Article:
I need for God to come and hold me
To shelter me from rain
I need for God to take me in his arms
Allow me to lie there once again
To follow on from whence I came to earth
To separate the twin of fear
I need for God to come and save me
From this echelon of clear forbidden waters
In which I find myself submerged
I need for God to take me from my sin
And wrongful actions purge
I need for miracles and angels
To deliver me from harm
I need for purity and innocence
My useless weapons to disarm
I need exquisiteness and splendour
I need magnificence defined
I need an opening of heart
And a cleansing of my mind
I need for love to wrap me under
Its wings of consequence
I need to take into my arms
My single troubled aberrance
I need to find myself a castaway
On an island filled with calm
I need to listen to the silence
And hold its lessons in my palm
I need to sit and look at nothing
But a sky and sea of blue
I need to lie upon a shore
My salvation to imbue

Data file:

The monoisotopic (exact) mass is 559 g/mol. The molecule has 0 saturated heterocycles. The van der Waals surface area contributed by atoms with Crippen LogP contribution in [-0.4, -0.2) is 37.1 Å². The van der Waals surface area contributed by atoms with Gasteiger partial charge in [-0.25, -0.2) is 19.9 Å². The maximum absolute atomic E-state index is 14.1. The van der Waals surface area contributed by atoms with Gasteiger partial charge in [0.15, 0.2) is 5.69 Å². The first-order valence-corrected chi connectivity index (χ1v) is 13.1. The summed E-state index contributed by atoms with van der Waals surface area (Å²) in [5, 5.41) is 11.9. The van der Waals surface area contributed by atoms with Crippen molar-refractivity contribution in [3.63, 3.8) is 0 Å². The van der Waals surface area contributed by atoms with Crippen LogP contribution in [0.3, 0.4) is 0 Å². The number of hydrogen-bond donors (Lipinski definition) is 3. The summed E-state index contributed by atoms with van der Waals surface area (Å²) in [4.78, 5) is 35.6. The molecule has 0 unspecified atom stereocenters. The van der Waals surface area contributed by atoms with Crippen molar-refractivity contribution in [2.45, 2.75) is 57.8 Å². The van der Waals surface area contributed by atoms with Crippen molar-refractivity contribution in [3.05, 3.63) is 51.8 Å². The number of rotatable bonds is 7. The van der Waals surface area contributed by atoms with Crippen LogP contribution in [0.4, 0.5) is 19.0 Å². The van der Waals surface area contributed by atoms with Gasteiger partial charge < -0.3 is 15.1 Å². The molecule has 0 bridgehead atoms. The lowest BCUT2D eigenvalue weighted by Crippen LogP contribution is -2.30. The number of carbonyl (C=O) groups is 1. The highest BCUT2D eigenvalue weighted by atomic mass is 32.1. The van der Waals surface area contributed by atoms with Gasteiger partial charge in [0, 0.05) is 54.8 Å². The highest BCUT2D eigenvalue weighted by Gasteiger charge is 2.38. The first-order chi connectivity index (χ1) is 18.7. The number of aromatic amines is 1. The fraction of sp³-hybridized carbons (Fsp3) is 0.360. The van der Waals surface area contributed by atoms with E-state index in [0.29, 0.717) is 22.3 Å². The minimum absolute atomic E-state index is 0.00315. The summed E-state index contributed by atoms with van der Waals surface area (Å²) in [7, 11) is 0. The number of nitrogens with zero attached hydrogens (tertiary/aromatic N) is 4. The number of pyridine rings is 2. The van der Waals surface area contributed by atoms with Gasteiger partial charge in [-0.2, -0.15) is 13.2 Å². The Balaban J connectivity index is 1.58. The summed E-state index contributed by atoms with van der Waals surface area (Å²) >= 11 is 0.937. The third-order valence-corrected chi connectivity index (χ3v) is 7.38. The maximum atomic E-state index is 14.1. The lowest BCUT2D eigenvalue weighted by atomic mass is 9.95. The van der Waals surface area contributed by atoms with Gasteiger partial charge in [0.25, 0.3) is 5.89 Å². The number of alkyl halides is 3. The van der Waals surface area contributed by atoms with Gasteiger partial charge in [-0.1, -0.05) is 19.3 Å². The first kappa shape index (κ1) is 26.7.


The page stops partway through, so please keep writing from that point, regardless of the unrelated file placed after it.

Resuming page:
I need to rest and be immersed
In the remedies I find
I need for God to fill me deeply
To experience mankind
I need belovedness and honour
I need an incident of truth
I need for God to hold me close
Until my bleeding I salute
I need for God to come and hold me
I need for God to take me near
I need his hand upon this journey
As I face his heavenly sphere.



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I am a huge fan of contemporary & interpretive dance, and when I first saw this video for Sia’s Chandelier, I was blown away, not just by little Maddie Ziegler’s amazing talent & ability, but by the beautiful and turbulent emotion expressed here throughout. I’ve watched this video too many times to count, and continue to visit it when the mood takes me. Much like the drug Sia speaks about in this song, it leaves me wanting more. It moves me, every time. I love art that can trigger such profound emotions within.
I first discovered Sia during a marathon of “Six Feet Under” many years ago, when her song Breathe Me was used in the series finale. From that moment, I fell in love with her voice and her artistry. Her videos are really unique, as she is unashamedly herself. In a day when so many acts in the popular music scene appear as variations on a theme, I find her very refreshing. It also gives me hope when the mainstream music industry is receptive to something of this nature. Perhaps the boxes are breaking open…